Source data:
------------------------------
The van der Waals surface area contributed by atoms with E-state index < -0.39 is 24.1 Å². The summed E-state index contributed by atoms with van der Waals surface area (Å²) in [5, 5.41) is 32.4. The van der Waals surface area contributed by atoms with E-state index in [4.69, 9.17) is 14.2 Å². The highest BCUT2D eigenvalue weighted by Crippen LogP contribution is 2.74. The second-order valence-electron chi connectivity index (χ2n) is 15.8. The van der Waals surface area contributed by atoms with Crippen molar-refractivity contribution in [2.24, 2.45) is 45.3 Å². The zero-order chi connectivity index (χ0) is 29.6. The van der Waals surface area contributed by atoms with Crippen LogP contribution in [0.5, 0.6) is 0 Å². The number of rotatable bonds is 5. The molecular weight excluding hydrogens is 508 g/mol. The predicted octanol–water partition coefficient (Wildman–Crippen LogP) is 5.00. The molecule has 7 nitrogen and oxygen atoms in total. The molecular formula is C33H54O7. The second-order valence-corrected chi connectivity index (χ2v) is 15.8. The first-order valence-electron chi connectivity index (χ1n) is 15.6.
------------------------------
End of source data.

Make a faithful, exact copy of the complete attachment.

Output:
The van der Waals surface area contributed by atoms with E-state index < -0.39 is 24.1 Å². The summed E-state index contributed by atoms with van der Waals surface area (Å²) in [5, 5.41) is 32.4. The van der Waals surface area contributed by atoms with E-state index in [4.69, 9.17) is 14.2 Å². The highest BCUT2D eigenvalue weighted by Crippen LogP contribution is 2.74. The second-order valence-electron chi connectivity index (χ2n) is 15.8. The van der Waals surface area contributed by atoms with Crippen molar-refractivity contribution in [2.24, 2.45) is 45.3 Å². The zero-order chi connectivity index (χ0) is 29.6. The van der Waals surface area contributed by atoms with Crippen LogP contribution in [0.5, 0.6) is 0 Å². The number of rotatable bonds is 5. The molecular weight excluding hydrogens is 508 g/mol. The predicted octanol–water partition coefficient (Wildman–Crippen LogP) is 5.00. The molecule has 7 nitrogen and oxygen atoms in total. The molecular formula is C33H54O7. The second-order valence-corrected chi connectivity index (χ2v) is 15.8. The first-order valence-electron chi connectivity index (χ1n) is 15.6.